Shifting Phases's Reviews > Do I Really Have to Teach Reading?: Content Comprehension, Grades 6-12

Do I Really Have to Teach Reading? by Cris Tovani
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U 50x66
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May 10, 2011

it was amazing
bookshelves: reading-comprehension, buy-these

Exactly what I was looking for: concrete techniques for comprehension designed mainly for non-fiction, in a short book. This is reading comprehension instruction for the non-English teacher, geared primarily toward readers who can decode their texts but have trouble using it for any particular purpose. Although Tovani is writing for Gr 6-12, I don't think any of these techniques would be out of place in a first-year college classroom.

Tovani identifies these common breakdown points for dependent readers (p. 5):
- Noticing your thinking
- Holding your thinking
- Reusing your thinking for a purpose

She offers a small number of strategies for each one, reasoning that a few well-practiced strategies are better than a wide variety of strategies that you've only done once. If you've read other books on reading comprehension, they will look familiar:

- Make connections between new and known info
- Ask questions that clarify ambiguity
- Draw inferences
- Determine importance
- Use sensory info

Her definition of comprehension instruction interests me: instead of calling it "teaching reading," she says "I think of it as teaching students how to remember and reuse the information we ask them to read." (p. 7) She emphasizes that the goal is not to learn reading strategies, as some prepackaged curricula seem to imply; the goal is to "make connections or ask questions or visualize... [in order] to help them become more thoughtful about their reading."

I've read a half-dozen books about reading comprehension and this is the only one I bought. Every page was directly relevant to me, with a strong focus on "So what??". In other words, Tovani shows how to help students make connections that help them understand -- not just connections for their own sake. And she walks her talk: the focus on purpose is evident not only in proposed exercises but in her own writing. Other books on reading comprehension often include long expositions of why I should care about reading comprehension (I already know that, or I wouldn't be reading this!) or extended descriptions of classrooms (I've got my own, thanks). Not a word is included in this book that doesn't make a clear contribution to my purpose: helping my students use their reading to solve problems.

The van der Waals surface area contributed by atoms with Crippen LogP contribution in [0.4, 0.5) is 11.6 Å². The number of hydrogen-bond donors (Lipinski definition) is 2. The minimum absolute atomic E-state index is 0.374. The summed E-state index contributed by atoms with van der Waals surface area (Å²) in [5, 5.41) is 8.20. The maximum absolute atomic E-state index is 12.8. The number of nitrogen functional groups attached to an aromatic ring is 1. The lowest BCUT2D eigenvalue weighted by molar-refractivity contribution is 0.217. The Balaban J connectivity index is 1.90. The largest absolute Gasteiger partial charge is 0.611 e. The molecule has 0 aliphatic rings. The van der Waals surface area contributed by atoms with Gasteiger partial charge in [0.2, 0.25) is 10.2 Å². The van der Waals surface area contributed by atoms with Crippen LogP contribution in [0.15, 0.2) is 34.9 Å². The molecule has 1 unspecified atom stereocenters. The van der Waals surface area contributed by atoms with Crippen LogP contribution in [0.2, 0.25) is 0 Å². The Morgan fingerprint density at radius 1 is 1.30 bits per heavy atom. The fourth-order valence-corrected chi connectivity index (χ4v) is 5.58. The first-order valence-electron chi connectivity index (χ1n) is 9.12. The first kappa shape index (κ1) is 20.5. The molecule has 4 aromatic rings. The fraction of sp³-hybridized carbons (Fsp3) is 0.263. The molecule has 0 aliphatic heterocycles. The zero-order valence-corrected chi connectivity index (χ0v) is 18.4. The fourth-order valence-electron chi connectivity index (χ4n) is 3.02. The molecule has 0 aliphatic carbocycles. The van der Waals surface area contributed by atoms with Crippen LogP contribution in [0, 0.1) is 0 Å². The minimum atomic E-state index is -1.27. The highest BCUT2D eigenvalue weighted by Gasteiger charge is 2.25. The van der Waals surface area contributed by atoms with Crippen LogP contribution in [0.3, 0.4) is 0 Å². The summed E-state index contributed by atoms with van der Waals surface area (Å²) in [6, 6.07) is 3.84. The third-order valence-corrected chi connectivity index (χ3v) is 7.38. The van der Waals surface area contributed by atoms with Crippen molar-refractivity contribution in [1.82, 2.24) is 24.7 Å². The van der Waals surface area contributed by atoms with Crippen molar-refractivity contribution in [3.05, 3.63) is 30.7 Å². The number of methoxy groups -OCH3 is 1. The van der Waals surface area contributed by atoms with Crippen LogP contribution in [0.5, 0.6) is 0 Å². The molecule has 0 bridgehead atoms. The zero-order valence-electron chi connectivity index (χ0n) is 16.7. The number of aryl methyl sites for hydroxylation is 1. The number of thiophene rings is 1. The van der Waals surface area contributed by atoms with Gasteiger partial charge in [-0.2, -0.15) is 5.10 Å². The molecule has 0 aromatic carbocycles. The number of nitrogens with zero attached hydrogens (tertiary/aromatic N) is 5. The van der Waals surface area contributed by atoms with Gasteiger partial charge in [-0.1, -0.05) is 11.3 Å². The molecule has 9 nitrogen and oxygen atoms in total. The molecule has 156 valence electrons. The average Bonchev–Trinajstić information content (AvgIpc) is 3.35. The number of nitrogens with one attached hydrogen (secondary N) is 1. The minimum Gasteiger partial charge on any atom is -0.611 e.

Notes
=====

How to find my reading patterns: stop at the end of every paragraph and tell me what you're thinking (p. 26) (try it with a text that is difficult for me)

To find accessible text that is not "low level or dumbed down," look for news or other text that is: (p. 39)
- well written
- interesting
- pleasant to the eye
- timely
- well-written
- short

Instructional Purpose worksheet for teachers (p. 55)

Finding a purpose before beginning to read (p. 61)

Modelling:
- Use student responses as examples in a lesson. Students love seeing their writing on the board. (p. 70)


Designing a comprehension constructor (p. 76)
- designed to scaffold a strategy or strategies
- think about how would I read this?
- what would i need as a reader?
- which strategies will help most?

Why discuss reading in small groups? (p. 90)
Maybe this is a useful application of groups, especially if the discussion had a clear purpose. Might be more applicable to fiction.
- take notes about contributions that help the group function, help with the purpose
- debrief these conversations by showing some of the notes, naming those who modelled helpful techniques (acts as motivator if students want to see their contributions in the notes)

Process for creating assessments (p. 103)
- what will these techniques look like as they become more sophisticated?
- What are the applications of these techniques in the field?

Tovani's philosphy of assessment: Assessing in context, strategy by strategy (p. 103)

What to assess (p. 105)
Listed by technique

Some assessments that can't be evaluated (p. 114)
- but might be worth doing anyway.

Did I Miss Anything? (p. 120)
(poem by Wayman, 1997)
"Nothing. None of the content of this course
has value or meaning..."

Use of the word "technician" (p. 121)
"But then I was relieved that she thought it was a 'far better thing' to have a thinking teacher in the classroom than a technician distributing worksheets."
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